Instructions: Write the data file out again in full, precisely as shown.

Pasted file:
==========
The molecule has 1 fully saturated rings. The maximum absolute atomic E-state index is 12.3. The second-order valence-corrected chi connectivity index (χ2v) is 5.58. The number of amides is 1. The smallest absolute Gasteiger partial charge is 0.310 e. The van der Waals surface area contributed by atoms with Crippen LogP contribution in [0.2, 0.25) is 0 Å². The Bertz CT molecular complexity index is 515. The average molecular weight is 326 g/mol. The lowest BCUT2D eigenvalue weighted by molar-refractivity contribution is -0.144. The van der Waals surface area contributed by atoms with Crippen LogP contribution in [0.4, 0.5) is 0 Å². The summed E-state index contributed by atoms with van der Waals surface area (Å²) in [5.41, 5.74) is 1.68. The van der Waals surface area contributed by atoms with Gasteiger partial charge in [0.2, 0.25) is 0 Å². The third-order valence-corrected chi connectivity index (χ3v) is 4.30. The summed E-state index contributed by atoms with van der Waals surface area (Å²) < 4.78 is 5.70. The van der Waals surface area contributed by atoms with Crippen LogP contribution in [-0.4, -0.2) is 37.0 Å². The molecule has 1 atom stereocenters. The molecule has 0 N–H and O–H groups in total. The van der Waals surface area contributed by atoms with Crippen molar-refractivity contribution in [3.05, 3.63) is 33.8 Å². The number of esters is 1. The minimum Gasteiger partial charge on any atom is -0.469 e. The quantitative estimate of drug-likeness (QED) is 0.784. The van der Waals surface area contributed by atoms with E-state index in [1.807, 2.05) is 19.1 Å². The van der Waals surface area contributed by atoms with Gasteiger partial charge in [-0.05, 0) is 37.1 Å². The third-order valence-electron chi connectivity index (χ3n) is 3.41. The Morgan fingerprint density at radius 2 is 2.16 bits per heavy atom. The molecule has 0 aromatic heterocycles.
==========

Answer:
The molecule has 1 fully saturated rings. The maximum absolute atomic E-state index is 12.3. The second-order valence-corrected chi connectivity index (χ2v) is 5.58. The number of amides is 1. The smallest absolute Gasteiger partial charge is 0.310 e. The van der Waals surface area contributed by atoms with Crippen LogP contribution in [0.2, 0.25) is 0 Å². The Bertz CT molecular complexity index is 515. The average molecular weight is 326 g/mol. The lowest BCUT2D eigenvalue weighted by molar-refractivity contribution is -0.144. The van der Waals surface area contributed by atoms with Crippen LogP contribution in [0.4, 0.5) is 0 Å². The summed E-state index contributed by atoms with van der Waals surface area (Å²) in [5.41, 5.74) is 1.68. The van der Waals surface area contributed by atoms with Gasteiger partial charge in [0.2, 0.25) is 0 Å². The third-order valence-corrected chi connectivity index (χ3v) is 4.30. The summed E-state index contributed by atoms with van der Waals surface area (Å²) < 4.78 is 5.70. The van der Waals surface area contributed by atoms with Crippen LogP contribution in [-0.4, -0.2) is 37.0 Å². The molecule has 1 atom stereocenters. The molecule has 0 N–H and O–H groups in total. The van der Waals surface area contributed by atoms with Crippen molar-refractivity contribution in [3.05, 3.63) is 33.8 Å². The number of esters is 1. The minimum Gasteiger partial charge on any atom is -0.469 e. The quantitative estimate of drug-likeness (QED) is 0.784. The van der Waals surface area contributed by atoms with E-state index in [1.807, 2.05) is 19.1 Å². The van der Waals surface area contributed by atoms with Gasteiger partial charge in [-0.05, 0) is 37.1 Å². The third-order valence-electron chi connectivity index (χ3n) is 3.41. The Morgan fingerprint density at radius 2 is 2.16 bits per heavy atom. The molecule has 0 aromatic heterocycles.